Kwon and Babcock got to work immediately and together they developed a system to help health care workers get access to testing. They both were interested in contributing to the scientific knowledge base around COVID by utilizing the operational experience gained in their new roles. Always the researcher and clinician, Kwon published 16 papers on COVID during the last two years, including in journals such as The New England Journal of Medicine (NEJM), The Journal of the American Medical Association (JAMA), and the British Medical Journal (BMJ). The results of these studies have been utilized to support national guidelines.
One of these papers was on a multicenter study that included researchers at Washington University School of Medicine in St. Louis, the Centers for Disease Control and Prevention (CDC), and Vanderbilt University Medical Center and showed that transplant recipients who receive three doses of COVID-19 mRNA vaccine have greater protection than that provided with two doses. The study “mRNA Vaccine Effectiveness Against Coronavirus Disease 2019 Hospitalization Among Solid Organ Transplant Recipients” published online in The Journal of Infectious Diseases, showed that among transplant patients, a regimen of two doses of mRNA COVID-19 vaccine was only 29% effective at preventing hospitalization due to COVID-19, while a regimen of three doses was 77% effective.
“Our research results confirm that solid organ transplant recipients gain a significant benefit from three doses of mRNA COVID-19 vaccines,” said Kwon. “And it supports CDC recommended vaccine policies for a three-dose primary series for this vulnerable population.”
Training programs hone research skills
Throughout her career at the School of Medicine, Kwon has had the opportunity to broaden and supplement her training through a variety of clinical and translational opportunities offered through the Clinical Research Training Center. She completed the Mentored Training Program in Clinical Investigation (MTPCI) and her Masters of Science in Clinical Investigation (MSCI) during her fellowship in infectious diseases.
Kwon was then accepted as a KL2 scholar and later joined the Department of Medicine faculty in January 2016. This was a pivotal time during her career, as it provided the knowledge and skills necessary to conduct clinical research. Her focus was on patients with recurrent antibiotic-resistant urinary tract infections and trying to understand the link between the urine and gut microbiome. This multidisciplinary study, titled “Persisting uropathogenic Escherichia coli lineages show signatures of niche-specific within-host adaptation mediated by mobile genetic elements” was published in Cell Host & Microbe, and demonstrates the potential for within-host adaptation of persisting lineages of uropathogenic Eschericia coli. “I learned critical research skills from the MTPCI, MSCI, and KL2 programs,” reflects Kwon. “I had the will and interest for research but I needed the environment and didactic skills to grow. These programs did just that.”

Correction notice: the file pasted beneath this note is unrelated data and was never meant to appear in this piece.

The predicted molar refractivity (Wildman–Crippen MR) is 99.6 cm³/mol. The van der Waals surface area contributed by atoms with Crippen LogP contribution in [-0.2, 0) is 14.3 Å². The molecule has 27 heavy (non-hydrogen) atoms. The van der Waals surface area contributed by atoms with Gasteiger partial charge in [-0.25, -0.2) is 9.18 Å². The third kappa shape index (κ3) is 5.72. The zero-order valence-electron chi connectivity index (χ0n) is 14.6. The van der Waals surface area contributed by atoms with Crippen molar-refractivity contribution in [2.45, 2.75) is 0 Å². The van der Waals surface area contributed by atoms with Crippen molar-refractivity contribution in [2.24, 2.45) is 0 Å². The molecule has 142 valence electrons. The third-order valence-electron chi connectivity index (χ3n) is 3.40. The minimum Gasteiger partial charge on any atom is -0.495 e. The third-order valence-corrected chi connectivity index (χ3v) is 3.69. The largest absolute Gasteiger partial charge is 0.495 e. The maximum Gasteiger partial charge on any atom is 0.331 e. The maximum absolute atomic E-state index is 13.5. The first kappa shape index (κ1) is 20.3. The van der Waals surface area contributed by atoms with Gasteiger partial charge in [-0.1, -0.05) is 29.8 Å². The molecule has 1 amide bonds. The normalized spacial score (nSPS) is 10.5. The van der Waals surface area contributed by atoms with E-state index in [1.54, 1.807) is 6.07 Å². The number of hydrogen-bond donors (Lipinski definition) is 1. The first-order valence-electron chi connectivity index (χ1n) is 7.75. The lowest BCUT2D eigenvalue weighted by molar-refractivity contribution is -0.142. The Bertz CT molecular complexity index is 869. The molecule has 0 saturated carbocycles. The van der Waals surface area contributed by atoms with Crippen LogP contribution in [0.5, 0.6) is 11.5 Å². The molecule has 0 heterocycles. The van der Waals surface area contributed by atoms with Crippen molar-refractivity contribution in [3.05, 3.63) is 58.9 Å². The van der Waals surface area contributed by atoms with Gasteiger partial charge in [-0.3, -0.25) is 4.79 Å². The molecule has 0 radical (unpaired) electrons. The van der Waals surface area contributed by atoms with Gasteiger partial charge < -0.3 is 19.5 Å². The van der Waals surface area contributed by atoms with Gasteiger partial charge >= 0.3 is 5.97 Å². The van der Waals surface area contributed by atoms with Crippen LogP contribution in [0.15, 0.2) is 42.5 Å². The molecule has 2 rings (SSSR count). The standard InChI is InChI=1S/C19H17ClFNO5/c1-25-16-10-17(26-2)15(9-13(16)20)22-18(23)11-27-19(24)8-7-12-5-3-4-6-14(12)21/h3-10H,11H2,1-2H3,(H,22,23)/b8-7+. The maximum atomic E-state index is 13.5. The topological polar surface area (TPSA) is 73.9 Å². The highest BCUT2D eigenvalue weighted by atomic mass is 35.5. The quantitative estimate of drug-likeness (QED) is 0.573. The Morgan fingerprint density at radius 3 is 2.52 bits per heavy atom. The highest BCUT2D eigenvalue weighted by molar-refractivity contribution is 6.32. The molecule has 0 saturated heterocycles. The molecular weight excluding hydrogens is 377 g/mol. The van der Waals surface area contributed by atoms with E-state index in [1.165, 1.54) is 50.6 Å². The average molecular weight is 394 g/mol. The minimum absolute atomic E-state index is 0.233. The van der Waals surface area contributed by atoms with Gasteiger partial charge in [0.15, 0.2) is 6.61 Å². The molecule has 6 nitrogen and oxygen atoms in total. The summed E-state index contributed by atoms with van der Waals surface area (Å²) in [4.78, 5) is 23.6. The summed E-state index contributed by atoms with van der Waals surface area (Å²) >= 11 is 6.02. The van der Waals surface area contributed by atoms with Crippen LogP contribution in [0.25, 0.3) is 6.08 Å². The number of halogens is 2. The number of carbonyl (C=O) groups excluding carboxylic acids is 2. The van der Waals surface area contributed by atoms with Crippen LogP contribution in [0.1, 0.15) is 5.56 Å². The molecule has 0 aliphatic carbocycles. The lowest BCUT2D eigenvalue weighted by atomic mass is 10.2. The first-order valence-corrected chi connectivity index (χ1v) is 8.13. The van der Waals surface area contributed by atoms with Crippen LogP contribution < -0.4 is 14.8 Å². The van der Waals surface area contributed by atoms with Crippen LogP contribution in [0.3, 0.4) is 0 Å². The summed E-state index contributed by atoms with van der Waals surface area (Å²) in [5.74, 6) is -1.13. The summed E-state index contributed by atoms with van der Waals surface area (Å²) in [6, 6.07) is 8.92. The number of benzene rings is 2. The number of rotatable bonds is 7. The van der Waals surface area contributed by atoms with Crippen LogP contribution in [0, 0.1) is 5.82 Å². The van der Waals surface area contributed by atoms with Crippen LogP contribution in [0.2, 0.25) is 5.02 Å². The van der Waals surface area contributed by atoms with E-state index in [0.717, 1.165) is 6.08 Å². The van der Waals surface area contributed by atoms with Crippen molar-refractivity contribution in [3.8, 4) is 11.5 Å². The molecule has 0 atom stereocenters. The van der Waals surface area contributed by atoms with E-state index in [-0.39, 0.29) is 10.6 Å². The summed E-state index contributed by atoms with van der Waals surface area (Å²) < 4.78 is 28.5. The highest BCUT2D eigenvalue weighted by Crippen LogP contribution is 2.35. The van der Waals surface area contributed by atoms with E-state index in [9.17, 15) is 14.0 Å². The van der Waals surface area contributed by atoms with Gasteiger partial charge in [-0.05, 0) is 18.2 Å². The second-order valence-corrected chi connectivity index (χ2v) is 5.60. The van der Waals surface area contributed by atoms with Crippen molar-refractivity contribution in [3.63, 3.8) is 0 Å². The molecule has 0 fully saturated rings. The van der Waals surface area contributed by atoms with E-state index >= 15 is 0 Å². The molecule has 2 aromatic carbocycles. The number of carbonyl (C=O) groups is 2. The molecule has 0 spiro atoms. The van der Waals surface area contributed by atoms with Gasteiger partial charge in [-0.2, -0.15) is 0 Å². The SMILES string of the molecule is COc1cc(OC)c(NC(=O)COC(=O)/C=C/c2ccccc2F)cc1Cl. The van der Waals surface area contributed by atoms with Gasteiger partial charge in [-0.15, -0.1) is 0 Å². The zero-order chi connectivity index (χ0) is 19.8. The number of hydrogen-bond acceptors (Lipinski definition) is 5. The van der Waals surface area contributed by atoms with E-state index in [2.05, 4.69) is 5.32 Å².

Today, Kwon is independently funded by the National Institutes of Health (NIH), Agency for Healthcare Research and Quality (AHRQ), and the CDC, and is a mentor with the Clinical Research Training Center, working with burgeoning clinician-scientists by guiding them on their own clinical and translational research journeys.
On the Horizon
Looking to the future, Kwon is focusing her energies on research in antimicrobial resistance and infection prevention.
“We’ve found that COVID-19 has made existing antimicrobial resistance problems even worse, probably to an extent that hasn’t even been measured yet,” speculates Kwon. In 2021, she penned an editorial in Science magazine with William Powderly, MD, the Larry J. Shapiro Director of the Institute for Public Health and co-director of the Division of Infectious Diseases in the Department of Medicine, titled “The Post-Antibiotic Era is Here”, that stresses the need to develop private-sector interest in bringing novel antimicrobial therapies through development.
Kwon feels that we collectively learned so much from COVID-19, including that it is possible to develop extensive public-private partnerships across research, industry, and public health that can immediately facilitate research and clinical trials at record speed. “Now it’s time to apply these lessons from COVID-19 to advancing the efforts behind antimicrobial resistance to combat a threat from it to global health in the future.”
For now, what is it that drives Kwon? This consummate clinician-researcher sums it up simply. “At the end of the day, I really just want to help people and give the evidence and tools necessary to help others help people.”
At the end of the day, I really just want to help people and give the evidence and tools necessary to help others help people.Jennie Kwon, DO, MSCI